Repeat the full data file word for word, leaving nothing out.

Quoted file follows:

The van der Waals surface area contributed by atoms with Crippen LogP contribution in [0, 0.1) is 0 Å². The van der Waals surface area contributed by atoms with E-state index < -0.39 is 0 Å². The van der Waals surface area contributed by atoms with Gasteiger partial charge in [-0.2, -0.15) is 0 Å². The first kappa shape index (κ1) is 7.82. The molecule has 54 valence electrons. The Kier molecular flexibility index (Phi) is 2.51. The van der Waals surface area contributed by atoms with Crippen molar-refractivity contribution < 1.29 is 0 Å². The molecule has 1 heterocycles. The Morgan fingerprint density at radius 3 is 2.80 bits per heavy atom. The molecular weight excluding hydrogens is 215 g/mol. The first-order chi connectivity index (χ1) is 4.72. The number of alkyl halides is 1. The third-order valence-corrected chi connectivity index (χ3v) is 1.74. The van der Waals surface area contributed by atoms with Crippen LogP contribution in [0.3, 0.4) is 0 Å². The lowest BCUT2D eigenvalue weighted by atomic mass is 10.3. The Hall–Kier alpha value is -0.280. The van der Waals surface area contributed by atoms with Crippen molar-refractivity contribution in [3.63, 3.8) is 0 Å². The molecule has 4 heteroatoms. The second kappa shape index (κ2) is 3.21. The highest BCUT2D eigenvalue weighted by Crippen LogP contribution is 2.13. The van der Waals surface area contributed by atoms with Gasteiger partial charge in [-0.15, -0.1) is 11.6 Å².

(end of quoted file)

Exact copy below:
The van der Waals surface area contributed by atoms with Crippen LogP contribution in [0, 0.1) is 0 Å². The van der Waals surface area contributed by atoms with E-state index < -0.39 is 0 Å². The van der Waals surface area contributed by atoms with Gasteiger partial charge in [-0.2, -0.15) is 0 Å². The first kappa shape index (κ1) is 7.82. The molecule has 54 valence electrons. The Kier molecular flexibility index (Phi) is 2.51. The van der Waals surface area contributed by atoms with Crippen molar-refractivity contribution < 1.29 is 0 Å². The molecule has 1 heterocycles. The Morgan fingerprint density at radius 3 is 2.80 bits per heavy atom. The molecular weight excluding hydrogens is 215 g/mol. The first-order chi connectivity index (χ1) is 4.72. The number of alkyl halides is 1. The third-order valence-corrected chi connectivity index (χ3v) is 1.74. The van der Waals surface area contributed by atoms with Crippen LogP contribution in [0.3, 0.4) is 0 Å². The lowest BCUT2D eigenvalue weighted by atomic mass is 10.3. The Hall–Kier alpha value is -0.280. The van der Waals surface area contributed by atoms with Crippen molar-refractivity contribution in [3.63, 3.8) is 0 Å². The molecule has 4 heteroatoms. The second kappa shape index (κ2) is 3.21. The highest BCUT2D eigenvalue weighted by Crippen LogP contribution is 2.13. The van der Waals surface area contributed by atoms with Gasteiger partial charge in [-0.15, -0.1) is 11.6 Å².